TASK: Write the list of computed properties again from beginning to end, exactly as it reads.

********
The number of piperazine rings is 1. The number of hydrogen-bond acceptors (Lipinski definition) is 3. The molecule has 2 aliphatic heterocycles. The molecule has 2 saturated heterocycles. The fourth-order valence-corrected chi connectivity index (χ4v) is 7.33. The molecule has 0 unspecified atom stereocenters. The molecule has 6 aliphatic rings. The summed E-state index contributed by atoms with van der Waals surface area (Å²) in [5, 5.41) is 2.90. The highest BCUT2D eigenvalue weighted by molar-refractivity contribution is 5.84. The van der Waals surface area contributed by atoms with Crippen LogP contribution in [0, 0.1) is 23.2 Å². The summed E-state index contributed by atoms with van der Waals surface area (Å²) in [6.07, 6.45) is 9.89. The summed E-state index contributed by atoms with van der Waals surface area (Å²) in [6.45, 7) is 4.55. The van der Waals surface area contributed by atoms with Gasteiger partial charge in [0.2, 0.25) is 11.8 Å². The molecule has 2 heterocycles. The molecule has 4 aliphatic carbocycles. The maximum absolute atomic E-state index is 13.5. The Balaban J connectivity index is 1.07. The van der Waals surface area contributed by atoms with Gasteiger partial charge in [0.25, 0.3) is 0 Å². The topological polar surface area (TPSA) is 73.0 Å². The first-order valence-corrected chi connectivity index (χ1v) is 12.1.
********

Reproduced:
The number of piperazine rings is 1. The number of hydrogen-bond acceptors (Lipinski definition) is 3. The molecule has 2 aliphatic heterocycles. The molecule has 2 saturated heterocycles. The fourth-order valence-corrected chi connectivity index (χ4v) is 7.33. The molecule has 0 unspecified atom stereocenters. The molecule has 6 aliphatic rings. The summed E-state index contributed by atoms with van der Waals surface area (Å²) in [5, 5.41) is 2.90. The highest BCUT2D eigenvalue weighted by molar-refractivity contribution is 5.84. The van der Waals surface area contributed by atoms with Crippen LogP contribution in [0, 0.1) is 23.2 Å². The summed E-state index contributed by atoms with van der Waals surface area (Å²) in [6.07, 6.45) is 9.89. The summed E-state index contributed by atoms with van der Waals surface area (Å²) in [6.45, 7) is 4.55. The van der Waals surface area contributed by atoms with Gasteiger partial charge in [0.2, 0.25) is 11.8 Å². The molecule has 2 heterocycles. The molecule has 4 aliphatic carbocycles. The maximum absolute atomic E-state index is 13.5. The Balaban J connectivity index is 1.07. The van der Waals surface area contributed by atoms with Gasteiger partial charge in [0.25, 0.3) is 0 Å². The topological polar surface area (TPSA) is 73.0 Å². The first-order valence-corrected chi connectivity index (χ1v) is 12.1.